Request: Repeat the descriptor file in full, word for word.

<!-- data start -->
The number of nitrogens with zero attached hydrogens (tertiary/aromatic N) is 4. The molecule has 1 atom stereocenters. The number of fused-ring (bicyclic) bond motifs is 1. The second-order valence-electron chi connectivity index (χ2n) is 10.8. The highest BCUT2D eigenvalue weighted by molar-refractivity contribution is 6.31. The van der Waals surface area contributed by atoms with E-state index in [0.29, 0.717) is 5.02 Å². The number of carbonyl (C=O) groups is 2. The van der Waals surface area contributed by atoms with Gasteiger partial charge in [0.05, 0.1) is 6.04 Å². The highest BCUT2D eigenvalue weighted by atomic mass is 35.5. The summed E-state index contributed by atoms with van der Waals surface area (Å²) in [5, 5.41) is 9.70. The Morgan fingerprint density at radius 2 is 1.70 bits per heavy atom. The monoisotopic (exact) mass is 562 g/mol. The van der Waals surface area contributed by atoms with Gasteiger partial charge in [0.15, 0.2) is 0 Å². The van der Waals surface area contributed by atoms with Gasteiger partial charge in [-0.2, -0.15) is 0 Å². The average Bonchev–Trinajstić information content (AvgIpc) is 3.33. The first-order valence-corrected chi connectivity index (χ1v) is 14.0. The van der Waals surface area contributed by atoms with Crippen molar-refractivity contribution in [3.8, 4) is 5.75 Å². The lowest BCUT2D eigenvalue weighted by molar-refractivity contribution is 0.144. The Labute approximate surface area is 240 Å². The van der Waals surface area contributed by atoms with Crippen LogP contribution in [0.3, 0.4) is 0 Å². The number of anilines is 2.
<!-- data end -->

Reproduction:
The number of nitrogens with zero attached hydrogens (tertiary/aromatic N) is 4. The molecule has 1 atom stereocenters. The number of fused-ring (bicyclic) bond motifs is 1. The second-order valence-electron chi connectivity index (χ2n) is 10.8. The highest BCUT2D eigenvalue weighted by molar-refractivity contribution is 6.31. The van der Waals surface area contributed by atoms with E-state index in [0.29, 0.717) is 5.02 Å². The number of carbonyl (C=O) groups is 2. The van der Waals surface area contributed by atoms with Gasteiger partial charge in [0.05, 0.1) is 6.04 Å². The highest BCUT2D eigenvalue weighted by atomic mass is 35.5. The summed E-state index contributed by atoms with van der Waals surface area (Å²) in [5, 5.41) is 9.70. The Morgan fingerprint density at radius 2 is 1.70 bits per heavy atom. The monoisotopic (exact) mass is 562 g/mol. The van der Waals surface area contributed by atoms with Gasteiger partial charge in [0.15, 0.2) is 0 Å². The van der Waals surface area contributed by atoms with Gasteiger partial charge in [-0.2, -0.15) is 0 Å². The average Bonchev–Trinajstić information content (AvgIpc) is 3.33. The first-order valence-corrected chi connectivity index (χ1v) is 14.0. The van der Waals surface area contributed by atoms with Crippen molar-refractivity contribution in [3.8, 4) is 5.75 Å². The lowest BCUT2D eigenvalue weighted by molar-refractivity contribution is 0.144. The Labute approximate surface area is 240 Å². The van der Waals surface area contributed by atoms with Crippen LogP contribution in [0.3, 0.4) is 0 Å². The number of anilines is 2.